Personal Finance

What does a divorce late in life mean for your home?

July 22, 2022
What does a divorce late in life mean for your home?
An elderly man in a gray suit gazes pensively into the distance
Photo by George Kourounis on Unsplash

Divorce after the age of 50, also known as a “gray divorce,” has doubled since the 1990s. For those 65 and older, the divorce rate has tripled. So, if you’re taking action to leave an unhappy union, you’re not alone. 

Late life divorce, or gray divorce, comes with its graces and its challenges. While child custody and child support disagreements are rarely an issue since most would already have adult children by then, the separation of finances can be particularly formidable after a long marriage.

Division of Finances

After a long term marriage and years of sharing finances, it can be challenging to determine a fair distribution of assets that will allow both parties to thrive. Income that previously supported one household will have to stretch to two. 

While a financially dependent spouse may worry about their source of funds, financially supporting spouses might stress about covering alimony. It’s also more challenging to start a career late in life to make up for losses, and, if you’re already in retirement, you could be limited to a fixed income. It’s important to be strategic about your retirement plan and division of assets to ensure the financial stability necessary to overcome these obstacles and live a happy life after late life divorce. 

Your Home

Of all the marital assets (assets owned by both parties), your home is usually the largest. Not only does it hold a significant portion of shared wealth, it’s often filled with memories and familiar comforts. With so much financial and sentimental value at stake, how do you divide a home?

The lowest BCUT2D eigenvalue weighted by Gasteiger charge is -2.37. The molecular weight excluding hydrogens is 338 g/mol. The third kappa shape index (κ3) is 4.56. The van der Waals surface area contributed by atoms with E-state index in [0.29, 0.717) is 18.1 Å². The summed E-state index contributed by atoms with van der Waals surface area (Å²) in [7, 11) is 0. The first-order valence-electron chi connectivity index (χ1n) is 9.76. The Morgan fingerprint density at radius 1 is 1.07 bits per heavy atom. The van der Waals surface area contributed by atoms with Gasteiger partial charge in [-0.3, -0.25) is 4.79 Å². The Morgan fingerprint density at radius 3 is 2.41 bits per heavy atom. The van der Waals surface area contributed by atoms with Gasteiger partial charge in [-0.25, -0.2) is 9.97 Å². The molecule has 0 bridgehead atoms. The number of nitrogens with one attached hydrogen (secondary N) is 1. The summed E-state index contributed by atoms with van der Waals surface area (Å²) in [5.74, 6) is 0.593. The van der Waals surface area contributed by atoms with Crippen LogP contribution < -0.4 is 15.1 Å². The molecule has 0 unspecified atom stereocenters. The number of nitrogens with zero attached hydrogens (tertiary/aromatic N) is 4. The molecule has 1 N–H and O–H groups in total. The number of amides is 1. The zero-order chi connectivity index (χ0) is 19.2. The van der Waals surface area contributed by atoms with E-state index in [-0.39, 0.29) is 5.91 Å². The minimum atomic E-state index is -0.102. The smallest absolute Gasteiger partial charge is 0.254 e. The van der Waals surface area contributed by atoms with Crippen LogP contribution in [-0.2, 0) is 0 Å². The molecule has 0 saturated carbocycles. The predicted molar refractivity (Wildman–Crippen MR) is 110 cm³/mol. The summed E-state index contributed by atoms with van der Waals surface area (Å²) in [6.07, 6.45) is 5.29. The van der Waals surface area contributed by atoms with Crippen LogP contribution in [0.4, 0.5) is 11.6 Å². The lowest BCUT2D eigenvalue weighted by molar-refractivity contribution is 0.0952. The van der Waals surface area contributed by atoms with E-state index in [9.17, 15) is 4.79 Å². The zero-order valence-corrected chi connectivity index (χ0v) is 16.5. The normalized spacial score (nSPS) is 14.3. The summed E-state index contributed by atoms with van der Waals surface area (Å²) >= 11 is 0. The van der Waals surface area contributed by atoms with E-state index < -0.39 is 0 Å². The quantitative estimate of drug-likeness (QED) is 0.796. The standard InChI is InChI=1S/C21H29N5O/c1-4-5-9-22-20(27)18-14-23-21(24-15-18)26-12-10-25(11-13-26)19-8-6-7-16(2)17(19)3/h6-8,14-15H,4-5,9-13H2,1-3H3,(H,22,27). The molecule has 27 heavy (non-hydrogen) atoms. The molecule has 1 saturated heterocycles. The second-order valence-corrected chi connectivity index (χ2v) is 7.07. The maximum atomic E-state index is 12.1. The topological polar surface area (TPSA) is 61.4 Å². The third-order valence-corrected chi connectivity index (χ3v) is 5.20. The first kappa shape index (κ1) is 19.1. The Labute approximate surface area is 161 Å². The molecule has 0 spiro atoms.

There are several existing options for splitting your home’s value:

Sell the House and Leave

  • One spouse can stay at the home until a set date by which the home must be sold and the profits divided.
  • You and your spouse can sell the house immediately and divide the assets. 

Keep the House and Stay

  • One spouse can buy the other spouse’s share of the home.
  • If one spouse keeps the house, the other can be awarded equivalent marital assets to offset the home value.

But what if...

One spouse wants to stay but doesn’t have either: 

  • The funds to buy the other spouse's share or 
  • Sufficient marital assets to offset the home value?

If this applies to you, Truehold’s sale-leaseback is another option for you to consider. 

Sell the House and Stay

Truehold’s sale-leaseback program consists of two simple transactions: a house sale and a lease agreement. By selling your home to Truehold, you’ll receive 100% of your home’s value in cash without having to worry about all the costs and stressors that come with a traditional home sale. That cash can then be divided cleanly between each spouse.

The spouse who wishes to stay then pays a monthly rent and remains in their home as long as they like—whether that be a year, twenty years, or even just a few months. Rent also covers maintenance, taxes, and insurance, so you won’t have to worry about those additional expenses while planning for your future. 

With Truehold’s sale-leaseback, you can easily divide your home’s value and avoid tense negotiations with your spouse. By doing so, you also unlock cash from your home equity that can help ease the other financial stressors that come with divorce, all while keeping the stability and comfort of living at home. 

A survey conducted by the AARP found that 76% of people who got a later life divorce felt they made the right choice. Truehold’s sale-leaseback can simplify the divorce process so you can move towards that happier life. 

If you’re going through a divorce and trying to figure out how you or your spouse can stay in your home, give us a call at (314) 353-9757, and one of our advisors can help determine if Truehold is the best option for you.

Get a free info kit to learn more about Truehold's Sale-Leaseback.

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